I’m a middle school and high school career coach. I lead classes at six schools and one career technical center, where I work with students to complete and interpret career assessments, conduct career exploration, develop education plans, and more. Here’s my approach to adapting to the varying needs of students at these grade levels and within diverse settings.
“What do you want to be when you grow up?” We ask our students this question all the time, but sometimes it’s not easy to answer.
Today’s youth have greater dreams and aspirations than ever before, but what are we doing to help them set the necessary goals to achieve those dreams? This is an issue that has concerned me for years and is what motivated me to become a career coach.
Here’s how I often describe my job: “I help students figure out what they want to do and how they’re going to get there.” It’s a simple concept, but there is so much work that goes into it. Sometimes students don’t realize all it will take to achieve their career goals, and a lot of times these steps are a game changer.
I serve four high schools, two middle schools, and a career technical center. Since I’m not a typical classroom teacher, time constraints can make career activities challenging; however, I believe I have found some ways to overcome those challenges. When introducing topics to students in a short amount of time, there are ways to leave them wanting more.
Career Exploration: How do I even start?
For middle school students.
Kuder Navigator® is the first step in diving into career exploration. The thing I always have students do first in Navigator is the career assessments that measure interests, skills confidence, and work values. The students may not like answering a bunch of questions at first, but once they start seeing the results their attitude changes.
After students take the career assessments, I have them explore their results in several different ways.
During this type of exploration, I take time to ask students questions to prompt an interactive discussion. I ask things like, “What does the sunshine icon mean beside a career? What about the leaf icon?” Then we discuss what Bright Outlook and National Green Economy icons mean. When discussing Bright Outlook occupations, I like to ask them what types of jobs do not exist anymore. (ie. Lamp Lighters: the person who would light the street lamps, Pinsetters: the people that would reset the bowling pins at the bowling alley, etc.) I usually have to help students get started, but then they catch on. After discussing each tab in this part of the system, students usually want to explore other occupations that matched their results!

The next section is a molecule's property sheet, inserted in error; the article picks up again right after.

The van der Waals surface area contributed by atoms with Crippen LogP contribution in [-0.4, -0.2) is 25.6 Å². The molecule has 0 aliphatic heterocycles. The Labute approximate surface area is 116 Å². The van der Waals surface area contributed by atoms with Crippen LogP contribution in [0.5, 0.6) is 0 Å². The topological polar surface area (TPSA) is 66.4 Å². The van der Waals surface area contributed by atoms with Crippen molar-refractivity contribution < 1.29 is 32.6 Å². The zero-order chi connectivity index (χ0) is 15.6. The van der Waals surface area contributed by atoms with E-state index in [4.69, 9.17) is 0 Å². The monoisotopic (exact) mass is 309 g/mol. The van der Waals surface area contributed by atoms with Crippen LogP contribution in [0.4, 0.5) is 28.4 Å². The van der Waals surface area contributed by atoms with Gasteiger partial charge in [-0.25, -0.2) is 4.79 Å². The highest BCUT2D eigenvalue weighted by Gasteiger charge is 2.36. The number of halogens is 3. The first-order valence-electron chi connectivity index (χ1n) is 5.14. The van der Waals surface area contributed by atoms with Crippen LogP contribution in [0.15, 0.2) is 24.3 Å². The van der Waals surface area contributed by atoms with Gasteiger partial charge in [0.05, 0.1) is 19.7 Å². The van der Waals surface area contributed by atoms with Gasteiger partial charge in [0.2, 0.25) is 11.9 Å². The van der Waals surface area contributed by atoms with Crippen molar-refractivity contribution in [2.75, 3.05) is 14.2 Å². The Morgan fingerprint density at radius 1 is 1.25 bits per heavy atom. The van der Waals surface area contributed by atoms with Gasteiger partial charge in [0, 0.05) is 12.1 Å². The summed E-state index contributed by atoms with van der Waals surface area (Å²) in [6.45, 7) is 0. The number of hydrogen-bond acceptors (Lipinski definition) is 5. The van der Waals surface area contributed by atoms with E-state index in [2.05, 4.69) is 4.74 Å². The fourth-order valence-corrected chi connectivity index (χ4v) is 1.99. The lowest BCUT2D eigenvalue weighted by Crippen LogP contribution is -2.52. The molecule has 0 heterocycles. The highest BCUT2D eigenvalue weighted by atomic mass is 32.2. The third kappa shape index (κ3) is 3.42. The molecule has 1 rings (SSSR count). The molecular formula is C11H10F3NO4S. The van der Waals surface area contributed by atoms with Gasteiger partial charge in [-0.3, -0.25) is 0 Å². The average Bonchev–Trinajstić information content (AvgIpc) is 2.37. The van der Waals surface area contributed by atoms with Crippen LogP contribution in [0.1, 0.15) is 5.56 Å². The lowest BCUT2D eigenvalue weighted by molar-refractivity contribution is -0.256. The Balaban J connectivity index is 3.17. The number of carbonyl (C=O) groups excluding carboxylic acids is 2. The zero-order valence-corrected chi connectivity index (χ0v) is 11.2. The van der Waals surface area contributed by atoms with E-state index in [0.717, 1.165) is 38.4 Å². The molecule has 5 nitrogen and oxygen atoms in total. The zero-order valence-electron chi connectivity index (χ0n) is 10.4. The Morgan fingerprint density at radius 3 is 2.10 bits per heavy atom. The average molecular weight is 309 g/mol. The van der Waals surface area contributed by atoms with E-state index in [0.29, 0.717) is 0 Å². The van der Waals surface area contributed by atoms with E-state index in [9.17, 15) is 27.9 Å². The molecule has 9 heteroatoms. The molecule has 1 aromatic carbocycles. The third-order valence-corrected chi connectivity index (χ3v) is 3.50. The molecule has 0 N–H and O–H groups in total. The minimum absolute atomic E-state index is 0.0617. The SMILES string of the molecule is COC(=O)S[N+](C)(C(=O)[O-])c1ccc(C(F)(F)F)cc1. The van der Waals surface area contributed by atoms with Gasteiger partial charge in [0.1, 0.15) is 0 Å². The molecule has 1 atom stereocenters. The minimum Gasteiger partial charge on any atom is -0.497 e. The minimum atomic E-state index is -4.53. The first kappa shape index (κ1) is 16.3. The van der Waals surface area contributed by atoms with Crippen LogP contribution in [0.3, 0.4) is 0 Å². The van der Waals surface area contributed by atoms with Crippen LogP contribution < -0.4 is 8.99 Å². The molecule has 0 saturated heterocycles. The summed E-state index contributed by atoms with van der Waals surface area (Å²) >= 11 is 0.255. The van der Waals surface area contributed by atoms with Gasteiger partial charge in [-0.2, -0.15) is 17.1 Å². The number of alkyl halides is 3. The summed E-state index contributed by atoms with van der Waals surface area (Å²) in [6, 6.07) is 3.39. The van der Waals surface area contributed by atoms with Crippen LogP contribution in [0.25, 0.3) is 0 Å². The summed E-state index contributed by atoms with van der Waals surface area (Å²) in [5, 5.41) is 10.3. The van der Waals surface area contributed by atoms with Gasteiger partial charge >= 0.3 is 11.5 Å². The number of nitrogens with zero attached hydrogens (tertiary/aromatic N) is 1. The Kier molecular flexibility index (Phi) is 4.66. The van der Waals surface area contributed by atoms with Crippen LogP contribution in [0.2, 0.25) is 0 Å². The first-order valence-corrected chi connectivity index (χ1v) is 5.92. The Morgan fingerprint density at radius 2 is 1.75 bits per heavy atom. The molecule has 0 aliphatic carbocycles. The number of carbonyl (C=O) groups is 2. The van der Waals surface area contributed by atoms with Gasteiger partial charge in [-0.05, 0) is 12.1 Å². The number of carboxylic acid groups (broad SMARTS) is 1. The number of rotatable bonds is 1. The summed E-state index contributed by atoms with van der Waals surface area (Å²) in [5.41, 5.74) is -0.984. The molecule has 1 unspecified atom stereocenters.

The ACPS Assessments handout is available for download below. Note that it’s tailored to the Alabama Career Planning System, powered by Kuder® — so if you’re outside of Alabama, use it as an inspiration for a handout of your own design. You can also download the general Kuder Assessments handout below.
For 11th-grade students.
This newly available College Match feature (powered by College Raptor) is extremely beneficial, especially to seniors. I created a Google Sheet assignment to go along with the College Match section. Students fill in the sheet with the information they find. I ask them to look for information such as:
I have students pick three majors and list them at the top, and then they pick their top three colleges. We walk through their first college choice together. I choose a random college, and students follow along with the college of their choice. While doing this, I ask why these are important factors to consider when choosing a college. I then let the students do the other two on their own.
The College Match activity is available to download below.
For 12th-grade students.
My favorite lesson comes after we’ve explored students’ Kuder assessment results, completed Ed Plans, and finished their College Match worksheets. I call it “Life After High School,” and I do this lesson primarily with juniors and seniors.
During the presentation I ask students to keep in mind their top three career choices and then apply each of the topics covered during the presentation to those career options. This allows students to have more realistic expectations of what their salary, bills, student loans, years in school, etc. will look like.
In this lesson we go over lots of different topics centered around adulthood. We discuss how they are responsible for their own futures – no one else. We also discuss topics like employment applications, job interviews, common workplace misperceptions and how to overcome them , drug tests, employability skills, basic life skills, budgeting, and more. We have a lot of fun with this lesson, and it really makes them think about whether the path there are heading down is the right one for them!
The Life After High School PowerPoint presentation is available to download below. Adapt it to suit your students’ needs.
Melissa Godsey is a career coach with Lawrence County Schools in Alabama. She holds a bachelor’s degree in business administration and professional management, a master’s degree in adult continuing education, and is currently completing a master’s degree in in secondary-level education.